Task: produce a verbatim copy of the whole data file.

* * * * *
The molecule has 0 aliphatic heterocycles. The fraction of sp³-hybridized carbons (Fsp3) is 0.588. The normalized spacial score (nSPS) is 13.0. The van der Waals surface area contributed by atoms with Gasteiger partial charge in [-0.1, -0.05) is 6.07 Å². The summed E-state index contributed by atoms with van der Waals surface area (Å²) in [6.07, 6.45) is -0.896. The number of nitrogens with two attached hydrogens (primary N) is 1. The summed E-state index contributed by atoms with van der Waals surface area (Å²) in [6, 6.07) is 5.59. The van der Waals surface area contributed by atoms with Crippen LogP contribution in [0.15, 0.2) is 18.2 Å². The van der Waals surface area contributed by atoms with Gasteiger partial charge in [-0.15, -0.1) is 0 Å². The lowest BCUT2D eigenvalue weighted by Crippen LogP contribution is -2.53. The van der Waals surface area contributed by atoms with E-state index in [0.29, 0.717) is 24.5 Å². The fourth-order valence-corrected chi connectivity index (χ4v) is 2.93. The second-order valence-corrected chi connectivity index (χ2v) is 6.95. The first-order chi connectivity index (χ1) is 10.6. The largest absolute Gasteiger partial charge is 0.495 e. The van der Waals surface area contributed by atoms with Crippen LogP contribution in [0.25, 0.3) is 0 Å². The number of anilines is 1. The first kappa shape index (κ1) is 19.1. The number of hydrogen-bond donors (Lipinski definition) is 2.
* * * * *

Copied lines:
The molecule has 0 aliphatic heterocycles. The fraction of sp³-hybridized carbons (Fsp3) is 0.588. The normalized spacial score (nSPS) is 13.0. The van der Waals surface area contributed by atoms with Gasteiger partial charge in [-0.1, -0.05) is 6.07 Å². The summed E-state index contributed by atoms with van der Waals surface area (Å²) in [6.07, 6.45) is -0.896. The number of nitrogens with two attached hydrogens (primary N) is 1. The summed E-state index contributed by atoms with van der Waals surface area (Å²) in [6, 6.07) is 5.59. The van der Waals surface area contributed by atoms with Crippen LogP contribution in [0.15, 0.2) is 18.2 Å². The van der Waals surface area contributed by atoms with Gasteiger partial charge in [-0.15, -0.1) is 0 Å². The lowest BCUT2D eigenvalue weighted by Crippen LogP contribution is -2.53. The van der Waals surface area contributed by atoms with E-state index in [0.29, 0.717) is 24.5 Å². The fourth-order valence-corrected chi connectivity index (χ4v) is 2.93. The second-order valence-corrected chi connectivity index (χ2v) is 6.95. The first-order chi connectivity index (χ1) is 10.6. The largest absolute Gasteiger partial charge is 0.495 e. The van der Waals surface area contributed by atoms with Crippen LogP contribution in [0.25, 0.3) is 0 Å². The number of anilines is 1. The first kappa shape index (κ1) is 19.1. The number of hydrogen-bond donors (Lipinski definition) is 2.